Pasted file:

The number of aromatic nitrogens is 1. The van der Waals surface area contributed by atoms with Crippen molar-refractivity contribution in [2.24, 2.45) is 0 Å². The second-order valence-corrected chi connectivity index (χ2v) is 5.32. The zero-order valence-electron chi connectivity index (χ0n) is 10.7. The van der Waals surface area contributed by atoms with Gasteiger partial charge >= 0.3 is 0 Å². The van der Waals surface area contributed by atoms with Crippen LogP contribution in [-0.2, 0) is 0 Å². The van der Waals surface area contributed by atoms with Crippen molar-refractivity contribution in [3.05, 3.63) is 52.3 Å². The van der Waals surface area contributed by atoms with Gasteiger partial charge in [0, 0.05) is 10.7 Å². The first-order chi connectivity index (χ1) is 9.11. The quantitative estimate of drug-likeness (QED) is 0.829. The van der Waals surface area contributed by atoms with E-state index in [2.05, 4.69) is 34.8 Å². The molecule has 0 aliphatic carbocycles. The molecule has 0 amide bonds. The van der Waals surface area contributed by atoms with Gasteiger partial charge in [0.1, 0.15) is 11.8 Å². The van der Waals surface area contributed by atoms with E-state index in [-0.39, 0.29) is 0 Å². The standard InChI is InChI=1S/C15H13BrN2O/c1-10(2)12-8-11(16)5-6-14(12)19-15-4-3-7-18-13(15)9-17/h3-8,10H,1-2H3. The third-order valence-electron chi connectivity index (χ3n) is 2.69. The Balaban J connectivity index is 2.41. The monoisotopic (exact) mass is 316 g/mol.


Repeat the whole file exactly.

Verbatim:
The number of aromatic nitrogens is 1. The van der Waals surface area contributed by atoms with Crippen molar-refractivity contribution in [2.24, 2.45) is 0 Å². The second-order valence-corrected chi connectivity index (χ2v) is 5.32. The zero-order valence-electron chi connectivity index (χ0n) is 10.7. The van der Waals surface area contributed by atoms with Gasteiger partial charge >= 0.3 is 0 Å². The van der Waals surface area contributed by atoms with Crippen LogP contribution in [-0.2, 0) is 0 Å². The van der Waals surface area contributed by atoms with Crippen molar-refractivity contribution in [3.05, 3.63) is 52.3 Å². The van der Waals surface area contributed by atoms with Gasteiger partial charge in [0, 0.05) is 10.7 Å². The first-order chi connectivity index (χ1) is 9.11. The quantitative estimate of drug-likeness (QED) is 0.829. The van der Waals surface area contributed by atoms with E-state index in [2.05, 4.69) is 34.8 Å². The molecule has 0 aliphatic carbocycles. The molecule has 0 amide bonds. The van der Waals surface area contributed by atoms with Gasteiger partial charge in [0.1, 0.15) is 11.8 Å². The van der Waals surface area contributed by atoms with E-state index in [-0.39, 0.29) is 0 Å². The standard InChI is InChI=1S/C15H13BrN2O/c1-10(2)12-8-11(16)5-6-14(12)19-15-4-3-7-18-13(15)9-17/h3-8,10H,1-2H3. The third-order valence-electron chi connectivity index (χ3n) is 2.69. The Balaban J connectivity index is 2.41. The monoisotopic (exact) mass is 316 g/mol.